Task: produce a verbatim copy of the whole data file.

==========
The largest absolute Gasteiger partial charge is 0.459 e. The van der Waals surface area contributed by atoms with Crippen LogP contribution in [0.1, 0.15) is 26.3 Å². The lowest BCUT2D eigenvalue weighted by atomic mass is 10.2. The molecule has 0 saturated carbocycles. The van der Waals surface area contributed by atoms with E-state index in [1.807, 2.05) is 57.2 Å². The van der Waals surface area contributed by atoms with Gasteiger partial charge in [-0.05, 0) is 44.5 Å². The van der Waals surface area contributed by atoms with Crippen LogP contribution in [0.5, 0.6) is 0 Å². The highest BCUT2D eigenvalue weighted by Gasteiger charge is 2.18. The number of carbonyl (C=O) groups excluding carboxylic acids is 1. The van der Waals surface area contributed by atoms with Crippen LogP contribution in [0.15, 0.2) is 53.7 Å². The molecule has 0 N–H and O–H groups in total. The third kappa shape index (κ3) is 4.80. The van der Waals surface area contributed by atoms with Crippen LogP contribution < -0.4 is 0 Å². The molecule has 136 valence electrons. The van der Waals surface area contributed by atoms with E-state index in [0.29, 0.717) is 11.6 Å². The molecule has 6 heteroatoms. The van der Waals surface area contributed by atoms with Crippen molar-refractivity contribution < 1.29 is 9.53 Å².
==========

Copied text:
The largest absolute Gasteiger partial charge is 0.459 e. The van der Waals surface area contributed by atoms with Crippen LogP contribution in [0.1, 0.15) is 26.3 Å². The lowest BCUT2D eigenvalue weighted by atomic mass is 10.2. The molecule has 0 saturated carbocycles. The van der Waals surface area contributed by atoms with E-state index in [1.807, 2.05) is 57.2 Å². The van der Waals surface area contributed by atoms with Gasteiger partial charge in [-0.05, 0) is 44.5 Å². The van der Waals surface area contributed by atoms with Crippen LogP contribution in [0.5, 0.6) is 0 Å². The highest BCUT2D eigenvalue weighted by Gasteiger charge is 2.18. The number of carbonyl (C=O) groups excluding carboxylic acids is 1. The van der Waals surface area contributed by atoms with Crippen LogP contribution in [0.15, 0.2) is 53.7 Å². The molecule has 0 N–H and O–H groups in total. The third kappa shape index (κ3) is 4.80. The van der Waals surface area contributed by atoms with Crippen LogP contribution < -0.4 is 0 Å². The molecule has 136 valence electrons. The van der Waals surface area contributed by atoms with E-state index in [0.29, 0.717) is 11.6 Å². The molecule has 6 heteroatoms. The van der Waals surface area contributed by atoms with Crippen molar-refractivity contribution < 1.29 is 9.53 Å².